The Reserve Bank of India directive asking banks to link base rate to marginal cost of funds-based lending rate with effect from April 1, 2018 is likely to hurt home loan borrowers. Though, the central bank aimed to benefit customers from the interest rate movements set by the regulator.
As per market experts, the move comes at a time when interest rates are set to increase after four years easing cycle.
Base rate is the benchmark that banks charged home loan borrowers who took loan before April 2016 while MCLR is the new benchmark based on cost of funds which is now mandated to be used for charging borrowers. It is to be noted that base rate is determined by average cost of funds whereas MCLR is based on the current cost of fund.
Even after the introduction of MCLR in April 2016, a major chunk of bank loans remained linked to the base rate and hence the central bank expressed concern over weak rate transmission. The MCLR is closely tied to the actual deposit rates and is perhaps more sensitive when it comes to transmission of monetary policy rates.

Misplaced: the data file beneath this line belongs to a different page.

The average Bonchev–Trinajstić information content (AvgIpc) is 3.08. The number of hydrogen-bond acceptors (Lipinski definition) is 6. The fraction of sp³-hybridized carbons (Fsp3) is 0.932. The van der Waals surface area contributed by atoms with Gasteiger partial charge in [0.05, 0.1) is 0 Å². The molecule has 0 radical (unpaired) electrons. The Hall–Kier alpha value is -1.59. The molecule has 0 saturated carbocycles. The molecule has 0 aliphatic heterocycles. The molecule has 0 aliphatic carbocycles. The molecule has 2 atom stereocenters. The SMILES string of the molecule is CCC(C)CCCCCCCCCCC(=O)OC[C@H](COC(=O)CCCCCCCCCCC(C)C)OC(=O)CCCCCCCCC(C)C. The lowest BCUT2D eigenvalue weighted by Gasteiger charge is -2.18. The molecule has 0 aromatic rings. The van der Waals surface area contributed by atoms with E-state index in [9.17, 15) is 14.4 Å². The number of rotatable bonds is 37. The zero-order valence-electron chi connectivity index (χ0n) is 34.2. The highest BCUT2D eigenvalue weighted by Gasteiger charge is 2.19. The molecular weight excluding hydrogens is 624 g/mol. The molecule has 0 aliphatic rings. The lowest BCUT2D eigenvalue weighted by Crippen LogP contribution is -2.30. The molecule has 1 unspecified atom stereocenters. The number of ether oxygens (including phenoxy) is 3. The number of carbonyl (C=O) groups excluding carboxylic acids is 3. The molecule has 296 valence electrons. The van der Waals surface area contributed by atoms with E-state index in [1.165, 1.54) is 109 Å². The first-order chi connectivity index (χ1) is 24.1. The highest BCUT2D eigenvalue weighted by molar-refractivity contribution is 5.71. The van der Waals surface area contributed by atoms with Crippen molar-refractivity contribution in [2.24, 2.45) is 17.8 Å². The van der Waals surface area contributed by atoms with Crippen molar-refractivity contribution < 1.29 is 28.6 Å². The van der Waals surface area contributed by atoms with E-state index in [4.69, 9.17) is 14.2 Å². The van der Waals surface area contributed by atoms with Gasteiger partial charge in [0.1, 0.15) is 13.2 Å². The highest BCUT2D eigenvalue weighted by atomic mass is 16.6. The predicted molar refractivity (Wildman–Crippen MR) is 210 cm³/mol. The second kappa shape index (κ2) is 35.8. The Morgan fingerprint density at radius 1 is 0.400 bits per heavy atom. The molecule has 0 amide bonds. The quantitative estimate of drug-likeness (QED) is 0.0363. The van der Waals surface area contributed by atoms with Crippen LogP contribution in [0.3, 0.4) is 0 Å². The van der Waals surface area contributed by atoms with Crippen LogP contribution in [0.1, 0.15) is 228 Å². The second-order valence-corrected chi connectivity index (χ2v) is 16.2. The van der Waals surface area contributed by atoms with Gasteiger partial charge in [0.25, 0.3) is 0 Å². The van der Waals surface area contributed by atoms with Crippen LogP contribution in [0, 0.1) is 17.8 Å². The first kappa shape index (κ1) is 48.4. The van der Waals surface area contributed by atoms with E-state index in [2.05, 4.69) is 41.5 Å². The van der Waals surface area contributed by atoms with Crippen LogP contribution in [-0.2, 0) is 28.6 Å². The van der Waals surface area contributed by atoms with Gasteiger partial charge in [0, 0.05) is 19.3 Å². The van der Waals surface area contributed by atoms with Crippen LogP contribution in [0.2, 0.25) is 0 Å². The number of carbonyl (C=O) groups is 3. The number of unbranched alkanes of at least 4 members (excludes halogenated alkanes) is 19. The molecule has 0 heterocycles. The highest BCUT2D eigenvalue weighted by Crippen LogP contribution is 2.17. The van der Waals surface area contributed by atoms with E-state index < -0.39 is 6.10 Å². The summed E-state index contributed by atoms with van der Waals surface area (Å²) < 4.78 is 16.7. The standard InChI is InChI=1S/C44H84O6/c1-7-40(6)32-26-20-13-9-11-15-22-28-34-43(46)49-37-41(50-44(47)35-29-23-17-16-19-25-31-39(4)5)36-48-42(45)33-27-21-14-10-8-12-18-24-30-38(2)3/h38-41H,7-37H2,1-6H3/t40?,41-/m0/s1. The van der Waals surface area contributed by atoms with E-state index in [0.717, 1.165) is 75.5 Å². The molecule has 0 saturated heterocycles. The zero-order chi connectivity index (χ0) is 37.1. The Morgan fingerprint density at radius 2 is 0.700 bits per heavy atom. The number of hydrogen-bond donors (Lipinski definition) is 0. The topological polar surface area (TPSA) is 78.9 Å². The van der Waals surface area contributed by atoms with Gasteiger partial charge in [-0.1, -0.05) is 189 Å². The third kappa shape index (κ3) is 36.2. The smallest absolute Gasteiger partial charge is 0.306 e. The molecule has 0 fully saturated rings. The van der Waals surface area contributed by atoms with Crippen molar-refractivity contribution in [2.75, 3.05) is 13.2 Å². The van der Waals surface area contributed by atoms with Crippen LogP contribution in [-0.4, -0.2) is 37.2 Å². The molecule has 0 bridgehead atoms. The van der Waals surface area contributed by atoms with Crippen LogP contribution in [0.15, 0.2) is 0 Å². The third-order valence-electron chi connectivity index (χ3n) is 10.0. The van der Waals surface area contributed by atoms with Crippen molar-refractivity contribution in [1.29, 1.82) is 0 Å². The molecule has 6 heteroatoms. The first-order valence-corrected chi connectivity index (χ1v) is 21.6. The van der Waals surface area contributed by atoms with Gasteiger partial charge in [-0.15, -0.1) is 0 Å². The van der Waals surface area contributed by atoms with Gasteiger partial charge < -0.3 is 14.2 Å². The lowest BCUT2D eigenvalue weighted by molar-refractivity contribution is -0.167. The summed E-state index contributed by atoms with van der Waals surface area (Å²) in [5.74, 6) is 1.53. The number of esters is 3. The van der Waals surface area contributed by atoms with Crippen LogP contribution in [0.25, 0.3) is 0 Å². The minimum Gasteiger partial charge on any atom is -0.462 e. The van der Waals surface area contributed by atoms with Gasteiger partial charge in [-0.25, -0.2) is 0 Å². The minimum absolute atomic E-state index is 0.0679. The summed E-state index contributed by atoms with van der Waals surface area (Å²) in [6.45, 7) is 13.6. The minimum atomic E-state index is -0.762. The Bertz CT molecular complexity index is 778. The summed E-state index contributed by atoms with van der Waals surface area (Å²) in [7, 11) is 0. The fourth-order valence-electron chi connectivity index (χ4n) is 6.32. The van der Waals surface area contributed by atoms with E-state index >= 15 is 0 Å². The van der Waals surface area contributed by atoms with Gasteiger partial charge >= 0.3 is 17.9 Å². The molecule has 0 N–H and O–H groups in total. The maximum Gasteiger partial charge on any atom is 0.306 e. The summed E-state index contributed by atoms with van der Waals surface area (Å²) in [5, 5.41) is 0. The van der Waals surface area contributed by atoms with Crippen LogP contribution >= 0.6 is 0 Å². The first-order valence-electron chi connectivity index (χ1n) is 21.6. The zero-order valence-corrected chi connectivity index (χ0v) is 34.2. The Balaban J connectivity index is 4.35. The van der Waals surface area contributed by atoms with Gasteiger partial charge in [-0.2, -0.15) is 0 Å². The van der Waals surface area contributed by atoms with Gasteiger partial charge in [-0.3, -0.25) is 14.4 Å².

Due to the gush of liquidity, last year most banks reduced MCLR rate sharply while the base rate remained unchanged.
Deputy governor of the RBI said last month "We are concerned about the inadequacy of monetary transmission to base rate".
"Harmonising the calculation of base rate with MCLR so that responsiveness of the credit portfolio to monetary policy signal is not hindered by large part of bank's portfolio linked to base rate."
But with interest rates already rising more than 20 basis points from their trough, the linking of base rate to MCLR would raise the monthly payments for borrowers.
On Tuesday, SBI raised both base rate and benchmark prime lending rate by 5 basis points. One basis point is one-hundredth of a percentage point.